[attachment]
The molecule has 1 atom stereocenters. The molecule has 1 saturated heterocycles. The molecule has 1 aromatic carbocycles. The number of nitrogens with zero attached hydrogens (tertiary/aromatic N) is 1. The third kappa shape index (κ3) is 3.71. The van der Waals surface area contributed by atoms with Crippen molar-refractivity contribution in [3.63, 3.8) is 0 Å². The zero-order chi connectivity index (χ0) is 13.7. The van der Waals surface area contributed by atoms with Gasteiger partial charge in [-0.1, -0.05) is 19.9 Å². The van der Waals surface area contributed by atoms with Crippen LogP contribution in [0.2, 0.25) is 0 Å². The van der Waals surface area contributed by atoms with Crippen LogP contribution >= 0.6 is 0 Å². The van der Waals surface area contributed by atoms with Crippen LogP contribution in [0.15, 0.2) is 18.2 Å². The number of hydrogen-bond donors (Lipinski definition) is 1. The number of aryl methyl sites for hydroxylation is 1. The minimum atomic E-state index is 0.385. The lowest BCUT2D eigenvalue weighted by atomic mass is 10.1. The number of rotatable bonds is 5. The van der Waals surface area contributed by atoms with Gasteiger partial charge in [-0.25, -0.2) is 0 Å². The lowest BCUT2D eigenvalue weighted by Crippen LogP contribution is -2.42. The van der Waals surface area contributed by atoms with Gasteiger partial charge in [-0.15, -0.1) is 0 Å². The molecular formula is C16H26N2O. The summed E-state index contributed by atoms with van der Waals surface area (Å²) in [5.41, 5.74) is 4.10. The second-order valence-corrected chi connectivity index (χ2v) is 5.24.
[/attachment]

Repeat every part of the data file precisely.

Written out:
The molecule has 1 atom stereocenters. The molecule has 1 saturated heterocycles. The molecule has 1 aromatic carbocycles. The number of nitrogens with zero attached hydrogens (tertiary/aromatic N) is 1. The third kappa shape index (κ3) is 3.71. The van der Waals surface area contributed by atoms with Crippen molar-refractivity contribution in [3.63, 3.8) is 0 Å². The zero-order chi connectivity index (χ0) is 13.7. The van der Waals surface area contributed by atoms with Gasteiger partial charge in [-0.1, -0.05) is 19.9 Å². The van der Waals surface area contributed by atoms with Crippen LogP contribution in [0.2, 0.25) is 0 Å². The van der Waals surface area contributed by atoms with Crippen LogP contribution >= 0.6 is 0 Å². The van der Waals surface area contributed by atoms with Crippen LogP contribution in [0.15, 0.2) is 18.2 Å². The number of hydrogen-bond donors (Lipinski definition) is 1. The number of aryl methyl sites for hydroxylation is 1. The minimum atomic E-state index is 0.385. The lowest BCUT2D eigenvalue weighted by atomic mass is 10.1. The number of rotatable bonds is 5. The van der Waals surface area contributed by atoms with Gasteiger partial charge in [-0.25, -0.2) is 0 Å². The lowest BCUT2D eigenvalue weighted by Crippen LogP contribution is -2.42. The van der Waals surface area contributed by atoms with Gasteiger partial charge in [-0.15, -0.1) is 0 Å². The molecular formula is C16H26N2O. The summed E-state index contributed by atoms with van der Waals surface area (Å²) in [5.41, 5.74) is 4.10. The second-order valence-corrected chi connectivity index (χ2v) is 5.24.